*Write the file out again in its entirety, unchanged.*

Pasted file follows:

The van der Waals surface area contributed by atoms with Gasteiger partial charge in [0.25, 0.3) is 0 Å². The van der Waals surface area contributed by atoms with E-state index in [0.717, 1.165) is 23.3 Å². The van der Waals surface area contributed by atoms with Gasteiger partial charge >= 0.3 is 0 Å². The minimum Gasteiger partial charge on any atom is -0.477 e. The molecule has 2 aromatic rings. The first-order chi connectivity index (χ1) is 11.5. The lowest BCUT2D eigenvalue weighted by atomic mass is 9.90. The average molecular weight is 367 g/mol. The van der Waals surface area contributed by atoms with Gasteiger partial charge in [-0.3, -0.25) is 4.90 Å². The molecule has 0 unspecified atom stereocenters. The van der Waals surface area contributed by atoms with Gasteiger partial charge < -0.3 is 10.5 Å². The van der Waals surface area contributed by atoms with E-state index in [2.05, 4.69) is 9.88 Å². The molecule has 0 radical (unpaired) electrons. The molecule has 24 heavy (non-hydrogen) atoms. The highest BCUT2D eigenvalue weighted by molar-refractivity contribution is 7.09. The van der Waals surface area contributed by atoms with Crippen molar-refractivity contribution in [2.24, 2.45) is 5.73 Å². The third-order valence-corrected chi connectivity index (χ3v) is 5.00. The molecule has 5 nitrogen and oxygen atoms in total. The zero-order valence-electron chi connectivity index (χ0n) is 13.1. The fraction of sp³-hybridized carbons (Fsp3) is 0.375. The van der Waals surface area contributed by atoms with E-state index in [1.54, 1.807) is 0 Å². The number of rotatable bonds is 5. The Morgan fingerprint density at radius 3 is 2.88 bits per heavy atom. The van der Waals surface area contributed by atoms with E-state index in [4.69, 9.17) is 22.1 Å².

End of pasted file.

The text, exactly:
The van der Waals surface area contributed by atoms with Gasteiger partial charge in [0.25, 0.3) is 0 Å². The van der Waals surface area contributed by atoms with E-state index in [0.717, 1.165) is 23.3 Å². The van der Waals surface area contributed by atoms with Gasteiger partial charge >= 0.3 is 0 Å². The minimum Gasteiger partial charge on any atom is -0.477 e. The molecule has 2 aromatic rings. The first-order chi connectivity index (χ1) is 11.5. The lowest BCUT2D eigenvalue weighted by atomic mass is 9.90. The average molecular weight is 367 g/mol. The van der Waals surface area contributed by atoms with Gasteiger partial charge in [-0.3, -0.25) is 4.90 Å². The molecule has 0 unspecified atom stereocenters. The van der Waals surface area contributed by atoms with Gasteiger partial charge < -0.3 is 10.5 Å². The van der Waals surface area contributed by atoms with E-state index in [2.05, 4.69) is 9.88 Å². The molecule has 0 radical (unpaired) electrons. The molecule has 24 heavy (non-hydrogen) atoms. The highest BCUT2D eigenvalue weighted by molar-refractivity contribution is 7.09. The van der Waals surface area contributed by atoms with Crippen molar-refractivity contribution in [2.24, 2.45) is 5.73 Å². The third-order valence-corrected chi connectivity index (χ3v) is 5.00. The molecule has 5 nitrogen and oxygen atoms in total. The zero-order valence-electron chi connectivity index (χ0n) is 13.1. The fraction of sp³-hybridized carbons (Fsp3) is 0.375. The van der Waals surface area contributed by atoms with E-state index in [1.54, 1.807) is 0 Å². The number of rotatable bonds is 5. The Morgan fingerprint density at radius 3 is 2.88 bits per heavy atom. The van der Waals surface area contributed by atoms with E-state index in [4.69, 9.17) is 22.1 Å².